Capsule Wardrobe

Melody Bathaee in a peasant blouse, classic blue mom jeans, accessorized with retro sneakers and a dainty flower-printed hair scarf. Just the right mix of basics and on trend accessories creating a laid-back bohemian outfit. (Melody Bathaee/Orange Appeal)

Melody Bathaee in a peasant blouse, classic blue mom jeans, accessorized with retro sneakers and a dainty flower-printed hair scarf. Just the right mix of basics and on trend accessories creating a laid-back bohemian outfit. (Melody Bathaee/Orange Appeal)

A closet that you open and never feel lost thinking that you have nothing to wear, without breaking the bank, isn’t that everyone’s dream. That’s exactly what you can have if you put in the time and effort to create your own “Capsule Wardrobe”

According to the Cambridge dictionary the term is defined as; “a small collection of clothes that can be put together in different ways and includes everything you would normally wear.”

It was conceived in the 1970s by Susie Faux who as mentioned in the about section of her book “Wardrobe” ran two boutiques and a fashion consultancy under the same name where she helped her clients choose versatile pieces that could be put together to create multiple outfits.

As the desire for minimalism rose in the past few years, with Marie Kondo (the Japanese organizing consultant) becoming global popular and stories of people adopting extreme versions of the concept spreading, the most famous of which is that of Matilda Kahl the New York Art director who wore the same outfit to work for three years, creating a capsule wardrobe has become increasingly thought after.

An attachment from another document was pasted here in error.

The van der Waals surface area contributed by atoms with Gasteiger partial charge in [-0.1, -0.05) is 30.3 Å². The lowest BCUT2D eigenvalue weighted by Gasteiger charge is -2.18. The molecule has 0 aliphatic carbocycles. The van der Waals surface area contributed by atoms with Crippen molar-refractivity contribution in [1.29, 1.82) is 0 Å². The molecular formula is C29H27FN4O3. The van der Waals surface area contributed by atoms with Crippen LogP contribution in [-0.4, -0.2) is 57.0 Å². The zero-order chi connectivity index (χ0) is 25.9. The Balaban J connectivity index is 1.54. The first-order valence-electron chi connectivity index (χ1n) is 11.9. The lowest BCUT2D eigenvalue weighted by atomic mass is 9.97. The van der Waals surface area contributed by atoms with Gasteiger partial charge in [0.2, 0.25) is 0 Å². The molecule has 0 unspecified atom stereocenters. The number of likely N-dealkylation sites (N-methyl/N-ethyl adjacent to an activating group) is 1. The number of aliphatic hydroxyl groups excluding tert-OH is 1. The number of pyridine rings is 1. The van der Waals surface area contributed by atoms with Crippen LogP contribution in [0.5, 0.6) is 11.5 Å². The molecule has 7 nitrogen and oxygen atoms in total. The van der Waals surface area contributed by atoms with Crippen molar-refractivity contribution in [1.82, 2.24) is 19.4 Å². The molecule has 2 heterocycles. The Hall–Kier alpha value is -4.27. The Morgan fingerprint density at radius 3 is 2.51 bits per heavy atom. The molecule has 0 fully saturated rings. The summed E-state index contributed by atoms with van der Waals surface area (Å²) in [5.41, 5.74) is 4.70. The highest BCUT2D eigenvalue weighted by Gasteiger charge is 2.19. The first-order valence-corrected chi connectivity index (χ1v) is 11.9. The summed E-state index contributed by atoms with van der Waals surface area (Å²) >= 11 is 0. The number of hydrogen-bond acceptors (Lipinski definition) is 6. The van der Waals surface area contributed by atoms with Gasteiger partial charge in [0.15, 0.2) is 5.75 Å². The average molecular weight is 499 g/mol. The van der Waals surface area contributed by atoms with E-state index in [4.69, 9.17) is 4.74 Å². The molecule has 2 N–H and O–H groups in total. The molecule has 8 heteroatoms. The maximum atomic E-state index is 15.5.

So how can you too adopt this less is more approach and love the way you look every day at the same time. As you will need to edit your wardrobe to consist of a limited number of items (30-40 pieces for each three month season is the number widely suggested) it would mean you would need to find your own personal style before you can start the selection process.

A floral twist on the classic little black dress, for a casual night out. Pair it with the retro sneakers or high-heeled sandals depending on the vibe you want. (Photo credit: Melody Bathaee)

Finding your personal style is a very debatable subject with multiple professional stylists working to achieve style systems to help people do this’ Kibbe’s “Metamorphosis”,  David Kyla and Dressing your truth to name a few, these devices not only cost a lot of money, but there is also a long waitlist to access many of them. What we propose below is much simpler.

What you wear tells the world a lot about you not just because of how we generically categorize people according to what they wear but also because clothes make us feel different things (sexy, sophisticated, or laid back for example) which intern reflects how people see us.  So starting this process is very similar to branding yourself, you will need to choose 5 keywords which define your style (the style you want to achieve which doesn’t have to be your current one) these words don’t have to be things that we typically categorize clothes with like classic or bohemian, think words that you want to pop into peoples minds when they see you.